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Speech Audiometry Using Magnetic Tape on Cards: I. Present Modes of Presentation

Speech Audiometry Using Magnetic Tape on Cards: I. Present Modes of Presentation Abstract A controversy among audiologists has existed for some time as to which of the methods of presenting speech materials for various purposes is most desirable. In performing audiometric tests with speech, there are three methods of presentation which may be used. One is "live-voice testing," in which the tester's speech is monitored with a standard sound-level meter. A second, and more frequently used method, is "monitored microphone voice" testing (often misnamed "live-voice testing") in which the examiner reads a list of words through a microphone into a calibrated amplifying system, monitoring each word or a carrier phrase with a VU meter. In the third and most frequently employed mode of presentation, recorded material, either on discs or tape is utilized. Revised lists of spondaic and phonetically balanced words based on material developed at the Harvard Psychoacoustic Laboratory have been prepared by the Central Institute for the Deaf. These tests, numbered References 1. Hirsh, I. J., and others: Development of Materials for Speech Audiometry , J. Speech & Hearing Disorders 17:321-337, 1952. 2. Bordley, J. E.: An Evaluation of the PGSR Technique in Audiometry , Laryngoscope 66:1162-1183, 1956. 3. Carhart, R.: Tests for Selection of Hearing Aids , Laryngoscope 56:780-794, 1946. 4. Silverman, R. S., and Hirsh, I. J.: Problems Related to the Use of Speech in Clinical Audiometry , Tr. Am. Otol. Soc. 213:291-306, 1956. 5. Lidén, G.: Speech Audiometry: An Experimental and Clinical Study with Swedish Language Material , Acta oto-laryng. , (Supp. 114) , 1954, p. 19. 6. Operation of the Language Master as a Preamplifier-Equalizer , in the Language Master , Technical Bulletin 57-1, New York, McGraw-Hill Book Company, Inc., 1955. http://www.deepdyve.com/assets/images/DeepDyve-Logo-lg.png A.M.A. Archives of Otolaryngology American Medical Association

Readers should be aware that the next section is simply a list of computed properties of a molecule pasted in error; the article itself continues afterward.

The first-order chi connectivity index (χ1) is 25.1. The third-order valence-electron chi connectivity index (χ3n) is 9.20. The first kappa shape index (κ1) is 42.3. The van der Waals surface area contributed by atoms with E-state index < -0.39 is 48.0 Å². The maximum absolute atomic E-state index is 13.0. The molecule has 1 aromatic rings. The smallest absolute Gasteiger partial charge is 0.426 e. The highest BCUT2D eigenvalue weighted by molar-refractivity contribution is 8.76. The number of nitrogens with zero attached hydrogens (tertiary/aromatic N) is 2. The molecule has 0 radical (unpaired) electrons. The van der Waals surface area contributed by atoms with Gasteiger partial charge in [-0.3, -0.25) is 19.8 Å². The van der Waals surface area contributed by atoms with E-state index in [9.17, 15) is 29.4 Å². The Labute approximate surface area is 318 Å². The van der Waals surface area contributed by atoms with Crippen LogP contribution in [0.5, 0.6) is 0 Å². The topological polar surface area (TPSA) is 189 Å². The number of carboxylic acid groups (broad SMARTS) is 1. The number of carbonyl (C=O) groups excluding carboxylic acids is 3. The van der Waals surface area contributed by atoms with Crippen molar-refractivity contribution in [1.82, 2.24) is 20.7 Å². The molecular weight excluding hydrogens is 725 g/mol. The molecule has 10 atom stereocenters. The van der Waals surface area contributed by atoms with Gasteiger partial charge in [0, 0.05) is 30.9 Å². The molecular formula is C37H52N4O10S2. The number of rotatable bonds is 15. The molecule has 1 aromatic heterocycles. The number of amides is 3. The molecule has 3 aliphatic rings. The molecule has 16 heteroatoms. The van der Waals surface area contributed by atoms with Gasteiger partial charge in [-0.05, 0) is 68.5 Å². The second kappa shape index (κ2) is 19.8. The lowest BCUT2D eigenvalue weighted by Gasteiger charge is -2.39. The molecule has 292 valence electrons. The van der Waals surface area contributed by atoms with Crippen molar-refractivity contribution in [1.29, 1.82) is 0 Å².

Speech Audiometry Using Magnetic Tape on Cards: I. Present Modes of Presentation

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Publisher
American Medical Association
Copyright
Copyright © 1958 American Medical Association. All Rights Reserved.
ISSN
0096-6894
DOI
10.1001/archotol.1958.00730020215012
Publisher site
See Article on Publisher Site

Abstract

Abstract A controversy among audiologists has existed for some time as to which of the methods of presenting speech materials for various purposes is most desirable. In performing audiometric tests with speech, there are three methods of presentation which may be used. One is "live-voice testing," in which the tester's speech is monitored with a standard sound-level meter. A second, and more frequently used method, is "monitored microphone voice" testing (often misnamed "live-voice testing") in which the examiner reads a list of words through a microphone into a calibrated amplifying system, monitoring each word or a carrier phrase with a VU meter. In the third and most frequently employed mode of presentation, recorded material, either on discs or tape is utilized. Revised lists of spondaic and phonetically balanced words based on material developed at the Harvard Psychoacoustic Laboratory have been prepared by the Central Institute for the Deaf. These tests, numbered References 1. Hirsh, I. J., and others: Development of Materials for Speech Audiometry , J. Speech & Hearing Disorders 17:321-337, 1952. 2. Bordley, J. E.: An Evaluation of the PGSR Technique in Audiometry , Laryngoscope 66:1162-1183, 1956. 3. Carhart, R.: Tests for Selection of Hearing Aids , Laryngoscope 56:780-794, 1946. 4. Silverman, R. S., and Hirsh, I. J.: Problems Related to the Use of Speech in Clinical Audiometry , Tr. Am. Otol. Soc. 213:291-306, 1956. 5. Lidén, G.: Speech Audiometry: An Experimental and Clinical Study with Swedish Language Material , Acta oto-laryng. , (Supp. 114) , 1954, p. 19. 6. Operation of the Language Master as a Preamplifier-Equalizer , in the Language Master , Technical Bulletin 57-1, New York, McGraw-Hill Book Company, Inc., 1955.

Journal

A.M.A. Archives of OtolaryngologyAmerican Medical Association

Published: Aug 1, 1958

References

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